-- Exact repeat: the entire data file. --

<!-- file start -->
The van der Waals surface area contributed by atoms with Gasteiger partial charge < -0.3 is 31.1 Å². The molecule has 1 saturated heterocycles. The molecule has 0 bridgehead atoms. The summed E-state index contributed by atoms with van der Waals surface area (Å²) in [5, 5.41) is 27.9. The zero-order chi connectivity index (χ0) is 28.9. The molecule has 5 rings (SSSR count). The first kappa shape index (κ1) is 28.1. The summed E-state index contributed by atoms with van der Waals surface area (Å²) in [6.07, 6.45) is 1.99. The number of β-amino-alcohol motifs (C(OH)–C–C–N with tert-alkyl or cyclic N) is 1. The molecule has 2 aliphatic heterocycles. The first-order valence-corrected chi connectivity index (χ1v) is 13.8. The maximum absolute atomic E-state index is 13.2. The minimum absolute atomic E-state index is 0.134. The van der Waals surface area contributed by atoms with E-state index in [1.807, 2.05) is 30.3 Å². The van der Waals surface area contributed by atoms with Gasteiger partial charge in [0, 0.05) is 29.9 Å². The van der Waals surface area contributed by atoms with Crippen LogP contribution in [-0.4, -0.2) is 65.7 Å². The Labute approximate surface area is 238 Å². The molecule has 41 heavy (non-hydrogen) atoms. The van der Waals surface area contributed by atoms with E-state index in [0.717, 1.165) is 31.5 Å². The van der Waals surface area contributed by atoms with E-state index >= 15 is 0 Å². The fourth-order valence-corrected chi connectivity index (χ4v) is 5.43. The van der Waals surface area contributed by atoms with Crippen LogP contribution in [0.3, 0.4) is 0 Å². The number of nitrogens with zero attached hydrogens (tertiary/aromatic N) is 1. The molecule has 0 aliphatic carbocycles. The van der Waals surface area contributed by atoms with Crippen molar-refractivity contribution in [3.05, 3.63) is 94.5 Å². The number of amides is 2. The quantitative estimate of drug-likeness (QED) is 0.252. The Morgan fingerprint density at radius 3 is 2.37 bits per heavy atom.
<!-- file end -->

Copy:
The van der Waals surface area contributed by atoms with Gasteiger partial charge < -0.3 is 31.1 Å². The molecule has 1 saturated heterocycles. The molecule has 0 bridgehead atoms. The summed E-state index contributed by atoms with van der Waals surface area (Å²) in [5, 5.41) is 27.9. The zero-order chi connectivity index (χ0) is 28.9. The molecule has 5 rings (SSSR count). The first kappa shape index (κ1) is 28.1. The summed E-state index contributed by atoms with van der Waals surface area (Å²) in [6.07, 6.45) is 1.99. The number of β-amino-alcohol motifs (C(OH)–C–C–N with tert-alkyl or cyclic N) is 1. The molecule has 2 aliphatic heterocycles. The first-order valence-corrected chi connectivity index (χ1v) is 13.8. The maximum absolute atomic E-state index is 13.2. The minimum absolute atomic E-state index is 0.134. The van der Waals surface area contributed by atoms with E-state index in [1.807, 2.05) is 30.3 Å². The van der Waals surface area contributed by atoms with Gasteiger partial charge in [0, 0.05) is 29.9 Å². The van der Waals surface area contributed by atoms with Crippen LogP contribution in [-0.4, -0.2) is 65.7 Å². The Labute approximate surface area is 238 Å². The molecule has 41 heavy (non-hydrogen) atoms. The van der Waals surface area contributed by atoms with E-state index in [0.717, 1.165) is 31.5 Å². The van der Waals surface area contributed by atoms with E-state index >= 15 is 0 Å². The fourth-order valence-corrected chi connectivity index (χ4v) is 5.43. The van der Waals surface area contributed by atoms with Crippen LogP contribution in [0.3, 0.4) is 0 Å². The number of nitrogens with zero attached hydrogens (tertiary/aromatic N) is 1. The molecule has 0 aliphatic carbocycles. The van der Waals surface area contributed by atoms with Crippen molar-refractivity contribution in [3.05, 3.63) is 94.5 Å². The number of amides is 2. The quantitative estimate of drug-likeness (QED) is 0.252. The Morgan fingerprint density at radius 3 is 2.37 bits per heavy atom.